Now you know where "The Office" gets its inspiration.
Posted on January 17, 2008 by Kyle Knapp
With the April 1, 2008 filing opportunity for “new” H-1B petitions looming, employers can begin planning now to try to obtain one of the limited number of H-1B visas available for the next federal fiscal year, which runs from October 1, 2008 to September 30, 2009.
A “new” H-1B petition refers only to individuals acquiring the H-1B visa or status for the first time, such as F-1 students changing to H-1B status and individuals abroad who plan to enter the U.S. for the first time using an H-1B visa. These cases often are referred to as “cap-subject” cases because they require one of the 85,000 allotted visas (65,000 for bachelor-level candidates and 20,000 for U.S. masters graduates). It does not apply to one who already has an H-1B visa or status. An exception that private sector employers should note, however, is that an H-1B foreign national currently working for a university in most cases will be subject to the cap. Universities are exempt from the H-1B cap, and when a foreign national leaves a university for the private sector, he/she then becomes cap-subject. Continue Reading…
Posted on January 17, 2008 by Brian Hall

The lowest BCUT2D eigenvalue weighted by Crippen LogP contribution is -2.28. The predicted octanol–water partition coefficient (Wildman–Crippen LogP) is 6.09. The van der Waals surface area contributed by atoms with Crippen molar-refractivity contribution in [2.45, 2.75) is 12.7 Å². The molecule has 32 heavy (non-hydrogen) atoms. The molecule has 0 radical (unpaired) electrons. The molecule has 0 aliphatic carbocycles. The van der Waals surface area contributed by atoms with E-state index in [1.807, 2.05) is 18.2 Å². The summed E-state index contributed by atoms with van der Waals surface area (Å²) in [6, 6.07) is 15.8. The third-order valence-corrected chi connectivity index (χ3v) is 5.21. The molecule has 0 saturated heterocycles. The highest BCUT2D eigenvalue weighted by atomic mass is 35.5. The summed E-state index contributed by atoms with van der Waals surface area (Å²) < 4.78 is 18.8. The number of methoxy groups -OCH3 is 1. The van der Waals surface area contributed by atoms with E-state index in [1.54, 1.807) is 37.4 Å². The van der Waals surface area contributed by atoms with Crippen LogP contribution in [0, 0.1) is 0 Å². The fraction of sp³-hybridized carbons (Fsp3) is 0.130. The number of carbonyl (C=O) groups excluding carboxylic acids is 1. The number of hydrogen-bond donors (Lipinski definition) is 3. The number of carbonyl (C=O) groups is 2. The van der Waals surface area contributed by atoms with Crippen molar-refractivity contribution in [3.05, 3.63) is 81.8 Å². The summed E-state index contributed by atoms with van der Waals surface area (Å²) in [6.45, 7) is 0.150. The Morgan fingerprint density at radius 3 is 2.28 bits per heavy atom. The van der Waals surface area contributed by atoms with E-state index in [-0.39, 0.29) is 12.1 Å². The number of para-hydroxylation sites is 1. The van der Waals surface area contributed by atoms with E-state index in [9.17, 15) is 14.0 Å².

If your business model includes extensive use of independent contractors, you’re going to want to pay attention to the Ninth Circuit’s decision in NLRB v. Friendly Cab Company, Inc., Case No. No. 05-73813 (9th Cir., January 8, 2008). In the latest attack on the independent-contractor business model, the Ninth Circuit upheld an NLRB finding that the taxi drivers who leased cabs from Friendly Cab were not independent contractors but, in fact, were employees. The NLRB reached this conclusion despite the fact that, after making lease payments, the drivers kept all of their fares. Ordinarily, this factor – that the risk of profit or loss falls on the worker — creates a "strong inference" of independent contractor status because the purported employer would have no incentive to control the means and manner of the drivers’ performance. Nevertheless, the court deferred to the NLRB’s conclusion that this inference was rebutted by other evidence that Friendly Cab, in fact, exerted significant control over the drivers and, as a result, found that Friendly Cab was obligated to meet and bargain with the drivers’ union. Continue Reading…